Then comes the program’s first Sweet Sixteen match in Omaha against Creighton with a spirited crowd and cutting winds that freeze the cups of water on the bench. They play hard, but it does not go well for the Xavier men. Creighton wins 2-1.

Still, not bad for a supposed rebuilding year. NCAA Tournament prospects had looked shaky after Xavier allowed seven goals in the season’s first two games, both losses. After that, players refocused on defending, the hallmark of recent seasons. The team went 15-6-2, ending with a No. 13 ranking, and set a program record for fewest goals allowed per game. The seniors became the winningest class in program history, and a highly touted freshman class didn’t disappoint. Next season’s freshmen remind Fleming of this year’s seniors.

“I thought it was our best team,” Fleming says. “We were consistently good and occasionally great.”

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Xavier Magazine

Double Dip

Head coach Brent MacDonald led men’s swimming to back-to-back victories as Big East Conference champions this year after clinching the title last year during Xavier’s first season in the new conference. The wins mark not just Big East firsts for Xavier but are also the swim program’s first conference title wins ever.
The benefits are huge. “When you win two years in a row, it begins to show sustained success to potential recruits,” he says.
MacDonald was also honored as Big East Coach of the Year this year, tying with Jamie Holder of Georgetown. This is another repeat for Xavier as MacDonald won not only the 2014 Big East Coach of the Year, but was similarly honored in the last year of the Atlantic 10 Conference.
MacDonald joined Xavier as assistant coach in 2006. He was named interim head coach in 2008 and head coach in 2009. His swimmers have won awards such as Rookie of the Year and Most Outstanding Performance, fostering expectations of a three-peat in the Big East next year.

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Xavier Magazine

In the Clubhouse

Sr. Rose Ann Fleming’s special—sometimes loud—bond with men’s basketball: An excerpt from her book, Out of Habit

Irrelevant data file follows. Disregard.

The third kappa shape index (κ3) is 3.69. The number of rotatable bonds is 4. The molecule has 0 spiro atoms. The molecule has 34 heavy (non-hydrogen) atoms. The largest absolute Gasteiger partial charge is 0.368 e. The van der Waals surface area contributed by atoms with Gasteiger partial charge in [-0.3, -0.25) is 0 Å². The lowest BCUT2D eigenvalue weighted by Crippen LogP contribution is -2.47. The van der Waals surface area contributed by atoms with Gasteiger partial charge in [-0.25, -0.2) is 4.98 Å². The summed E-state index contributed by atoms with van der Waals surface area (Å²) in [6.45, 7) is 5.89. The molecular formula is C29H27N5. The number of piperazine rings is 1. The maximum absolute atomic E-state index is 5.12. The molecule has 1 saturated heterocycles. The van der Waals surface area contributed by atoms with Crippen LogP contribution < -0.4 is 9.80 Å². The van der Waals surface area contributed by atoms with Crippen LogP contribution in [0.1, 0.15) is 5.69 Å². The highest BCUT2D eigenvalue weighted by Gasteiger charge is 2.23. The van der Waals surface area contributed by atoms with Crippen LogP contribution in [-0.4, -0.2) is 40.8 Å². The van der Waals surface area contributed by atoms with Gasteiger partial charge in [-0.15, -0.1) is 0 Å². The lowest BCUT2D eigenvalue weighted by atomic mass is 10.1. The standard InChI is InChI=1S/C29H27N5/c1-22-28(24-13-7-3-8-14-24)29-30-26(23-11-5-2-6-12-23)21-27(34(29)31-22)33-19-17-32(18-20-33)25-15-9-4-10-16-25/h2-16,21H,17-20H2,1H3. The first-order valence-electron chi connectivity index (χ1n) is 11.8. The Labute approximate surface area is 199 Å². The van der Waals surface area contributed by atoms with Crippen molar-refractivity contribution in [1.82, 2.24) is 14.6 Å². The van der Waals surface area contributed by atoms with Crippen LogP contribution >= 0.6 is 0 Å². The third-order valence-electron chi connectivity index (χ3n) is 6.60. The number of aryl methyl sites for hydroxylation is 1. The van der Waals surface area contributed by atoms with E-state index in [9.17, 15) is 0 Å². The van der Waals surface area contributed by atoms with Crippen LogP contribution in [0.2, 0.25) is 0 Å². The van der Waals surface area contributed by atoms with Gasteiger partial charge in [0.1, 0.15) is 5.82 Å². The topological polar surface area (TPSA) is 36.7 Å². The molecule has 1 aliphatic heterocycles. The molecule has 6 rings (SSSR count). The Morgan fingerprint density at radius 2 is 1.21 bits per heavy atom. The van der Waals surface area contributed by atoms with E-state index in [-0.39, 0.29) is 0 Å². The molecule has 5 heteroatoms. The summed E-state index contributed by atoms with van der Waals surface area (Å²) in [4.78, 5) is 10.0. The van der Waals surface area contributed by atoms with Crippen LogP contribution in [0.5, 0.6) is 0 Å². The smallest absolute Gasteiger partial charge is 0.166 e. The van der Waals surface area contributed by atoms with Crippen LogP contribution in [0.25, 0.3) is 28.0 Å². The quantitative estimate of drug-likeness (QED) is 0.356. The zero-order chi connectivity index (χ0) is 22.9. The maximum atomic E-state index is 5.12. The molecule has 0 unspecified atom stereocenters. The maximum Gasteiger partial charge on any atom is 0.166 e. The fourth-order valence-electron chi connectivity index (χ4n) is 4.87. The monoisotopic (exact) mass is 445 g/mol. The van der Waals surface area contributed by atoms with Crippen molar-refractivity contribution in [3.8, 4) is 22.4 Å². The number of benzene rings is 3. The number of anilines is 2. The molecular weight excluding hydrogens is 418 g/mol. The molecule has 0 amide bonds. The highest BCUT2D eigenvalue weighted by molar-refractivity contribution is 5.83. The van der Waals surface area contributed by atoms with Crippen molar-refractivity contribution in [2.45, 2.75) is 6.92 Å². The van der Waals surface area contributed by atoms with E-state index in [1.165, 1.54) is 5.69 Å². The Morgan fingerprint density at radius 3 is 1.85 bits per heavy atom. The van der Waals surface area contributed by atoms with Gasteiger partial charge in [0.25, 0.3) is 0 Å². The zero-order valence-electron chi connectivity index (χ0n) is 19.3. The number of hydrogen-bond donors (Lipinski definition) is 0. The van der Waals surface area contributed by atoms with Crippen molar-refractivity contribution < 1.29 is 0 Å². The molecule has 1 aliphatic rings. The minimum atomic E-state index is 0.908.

Out of Habit, My Life as Xavier University’s Unlikely Point Guard, explores Fleming’s powerful role with the men’s basketball team and its extraordinary academic success, due to her work as an academic advisor and support for the Sr. Rose Ann Fleming Endowment for Student-Athlete Success. This excerpt details her relationship with 1990 graduate Tyrone Hill.

Tall and aggressive, Tyrone Hill could dominate a basketball court, even as a freshman at Xavier. He also had a chip on his shoulder the size of a Volkswagen and a glower that could blister paint. Of course, I liked him right away. He was about to flunk a class because he couldn’t—or wouldn’t—write a philosophy paper that was due. A disgusted assistant coach dumped Tyrone in my office, and I steered him to the library. The smoldering athlete cursed under his breath. A single hissing expletive, the same word, over and over, almost in time with our footsteps. Lacking a dignified response, I just kept walking briskly, hoping he would follow. He did.

The first really great player I would work with, Tyrone was recruited from Withrow High School in Cincinnati and came to Xavier in the summer of 1986. As is often the case, he thought basketball was the main event.

“I’m here to play basketball,” he huffed.